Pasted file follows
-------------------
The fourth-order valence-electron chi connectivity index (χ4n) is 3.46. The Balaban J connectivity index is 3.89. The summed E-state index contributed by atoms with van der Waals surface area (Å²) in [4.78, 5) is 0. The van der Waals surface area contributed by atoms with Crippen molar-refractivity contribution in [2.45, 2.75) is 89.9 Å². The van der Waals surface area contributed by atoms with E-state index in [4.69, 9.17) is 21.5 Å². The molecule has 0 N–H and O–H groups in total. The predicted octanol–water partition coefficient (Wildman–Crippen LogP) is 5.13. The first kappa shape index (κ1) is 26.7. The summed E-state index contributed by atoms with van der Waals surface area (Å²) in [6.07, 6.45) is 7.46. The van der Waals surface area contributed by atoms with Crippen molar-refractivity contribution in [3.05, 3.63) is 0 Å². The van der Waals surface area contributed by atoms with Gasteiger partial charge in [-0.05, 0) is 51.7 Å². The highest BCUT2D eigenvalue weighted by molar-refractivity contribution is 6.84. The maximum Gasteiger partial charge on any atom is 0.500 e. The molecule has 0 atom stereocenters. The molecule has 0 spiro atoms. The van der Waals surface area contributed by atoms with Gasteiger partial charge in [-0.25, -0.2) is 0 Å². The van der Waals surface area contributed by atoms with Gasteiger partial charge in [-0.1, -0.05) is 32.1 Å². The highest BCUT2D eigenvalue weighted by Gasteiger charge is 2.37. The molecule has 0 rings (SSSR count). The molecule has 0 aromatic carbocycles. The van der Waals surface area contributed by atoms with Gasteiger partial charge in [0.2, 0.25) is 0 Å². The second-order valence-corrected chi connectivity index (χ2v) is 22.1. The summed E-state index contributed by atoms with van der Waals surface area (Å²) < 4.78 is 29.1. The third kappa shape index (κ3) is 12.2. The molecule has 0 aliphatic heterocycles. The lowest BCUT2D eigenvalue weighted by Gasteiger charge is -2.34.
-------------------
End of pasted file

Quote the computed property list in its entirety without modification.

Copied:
The fourth-order valence-electron chi connectivity index (χ4n) is 3.46. The Balaban J connectivity index is 3.89. The summed E-state index contributed by atoms with van der Waals surface area (Å²) in [4.78, 5) is 0. The van der Waals surface area contributed by atoms with Crippen molar-refractivity contribution in [2.45, 2.75) is 89.9 Å². The van der Waals surface area contributed by atoms with E-state index in [4.69, 9.17) is 21.5 Å². The molecule has 0 N–H and O–H groups in total. The predicted octanol–water partition coefficient (Wildman–Crippen LogP) is 5.13. The first kappa shape index (κ1) is 26.7. The summed E-state index contributed by atoms with van der Waals surface area (Å²) in [6.07, 6.45) is 7.46. The van der Waals surface area contributed by atoms with Crippen molar-refractivity contribution in [3.05, 3.63) is 0 Å². The van der Waals surface area contributed by atoms with Gasteiger partial charge in [-0.05, 0) is 51.7 Å². The highest BCUT2D eigenvalue weighted by molar-refractivity contribution is 6.84. The maximum Gasteiger partial charge on any atom is 0.500 e. The molecule has 0 atom stereocenters. The molecule has 0 spiro atoms. The van der Waals surface area contributed by atoms with Gasteiger partial charge in [-0.25, -0.2) is 0 Å². The van der Waals surface area contributed by atoms with Gasteiger partial charge in [-0.1, -0.05) is 32.1 Å². The highest BCUT2D eigenvalue weighted by Gasteiger charge is 2.37. The molecule has 0 rings (SSSR count). The molecule has 0 aromatic carbocycles. The van der Waals surface area contributed by atoms with Gasteiger partial charge in [0.2, 0.25) is 0 Å². The second-order valence-corrected chi connectivity index (χ2v) is 22.1. The summed E-state index contributed by atoms with van der Waals surface area (Å²) < 4.78 is 29.1. The third kappa shape index (κ3) is 12.2. The molecule has 0 aliphatic heterocycles. The lowest BCUT2D eigenvalue weighted by Gasteiger charge is -2.34.